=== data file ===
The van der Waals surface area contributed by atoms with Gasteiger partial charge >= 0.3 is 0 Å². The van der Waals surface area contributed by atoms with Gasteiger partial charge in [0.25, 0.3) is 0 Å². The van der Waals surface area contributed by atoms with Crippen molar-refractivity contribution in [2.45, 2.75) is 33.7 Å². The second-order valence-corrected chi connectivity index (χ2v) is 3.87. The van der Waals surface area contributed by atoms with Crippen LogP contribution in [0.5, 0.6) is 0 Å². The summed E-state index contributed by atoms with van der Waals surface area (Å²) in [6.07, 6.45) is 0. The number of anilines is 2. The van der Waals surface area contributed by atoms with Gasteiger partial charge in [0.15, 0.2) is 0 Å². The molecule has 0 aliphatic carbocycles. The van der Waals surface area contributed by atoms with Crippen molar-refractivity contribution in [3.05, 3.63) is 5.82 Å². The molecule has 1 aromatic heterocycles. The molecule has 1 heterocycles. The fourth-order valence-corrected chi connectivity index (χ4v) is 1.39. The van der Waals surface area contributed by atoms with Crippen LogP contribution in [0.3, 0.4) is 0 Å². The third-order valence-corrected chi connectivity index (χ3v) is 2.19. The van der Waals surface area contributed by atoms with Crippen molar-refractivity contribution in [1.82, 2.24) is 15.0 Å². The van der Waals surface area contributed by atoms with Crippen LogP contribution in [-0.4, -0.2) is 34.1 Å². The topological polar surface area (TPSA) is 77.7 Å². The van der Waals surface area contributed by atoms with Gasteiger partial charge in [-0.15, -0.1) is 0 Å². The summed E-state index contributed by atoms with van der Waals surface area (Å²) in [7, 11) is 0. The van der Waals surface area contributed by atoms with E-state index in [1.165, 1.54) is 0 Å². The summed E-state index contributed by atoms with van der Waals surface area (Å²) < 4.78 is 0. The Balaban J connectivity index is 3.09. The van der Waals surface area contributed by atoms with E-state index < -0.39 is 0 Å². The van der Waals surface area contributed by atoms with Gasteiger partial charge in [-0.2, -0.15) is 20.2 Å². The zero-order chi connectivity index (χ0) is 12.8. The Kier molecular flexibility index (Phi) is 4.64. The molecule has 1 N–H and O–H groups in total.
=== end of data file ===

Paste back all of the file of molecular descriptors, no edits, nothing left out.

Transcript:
The van der Waals surface area contributed by atoms with Gasteiger partial charge >= 0.3 is 0 Å². The van der Waals surface area contributed by atoms with Gasteiger partial charge in [0.25, 0.3) is 0 Å². The van der Waals surface area contributed by atoms with Crippen molar-refractivity contribution in [2.45, 2.75) is 33.7 Å². The second-order valence-corrected chi connectivity index (χ2v) is 3.87. The van der Waals surface area contributed by atoms with Crippen LogP contribution in [0.5, 0.6) is 0 Å². The summed E-state index contributed by atoms with van der Waals surface area (Å²) in [6.07, 6.45) is 0. The number of anilines is 2. The van der Waals surface area contributed by atoms with Gasteiger partial charge in [0.15, 0.2) is 0 Å². The molecule has 0 aliphatic carbocycles. The van der Waals surface area contributed by atoms with Crippen molar-refractivity contribution in [3.05, 3.63) is 5.82 Å². The molecule has 1 aromatic heterocycles. The molecule has 1 heterocycles. The fourth-order valence-corrected chi connectivity index (χ4v) is 1.39. The van der Waals surface area contributed by atoms with Crippen LogP contribution in [0.3, 0.4) is 0 Å². The third-order valence-corrected chi connectivity index (χ3v) is 2.19. The van der Waals surface area contributed by atoms with Crippen molar-refractivity contribution in [1.82, 2.24) is 15.0 Å². The van der Waals surface area contributed by atoms with Crippen LogP contribution in [-0.4, -0.2) is 34.1 Å². The topological polar surface area (TPSA) is 77.7 Å². The van der Waals surface area contributed by atoms with Gasteiger partial charge in [-0.15, -0.1) is 0 Å². The summed E-state index contributed by atoms with van der Waals surface area (Å²) in [7, 11) is 0. The van der Waals surface area contributed by atoms with E-state index in [1.165, 1.54) is 0 Å². The summed E-state index contributed by atoms with van der Waals surface area (Å²) < 4.78 is 0. The Balaban J connectivity index is 3.09. The van der Waals surface area contributed by atoms with E-state index < -0.39 is 0 Å². The van der Waals surface area contributed by atoms with Gasteiger partial charge in [-0.2, -0.15) is 20.2 Å². The zero-order chi connectivity index (χ0) is 12.8. The Kier molecular flexibility index (Phi) is 4.64. The molecule has 1 N–H and O–H groups in total.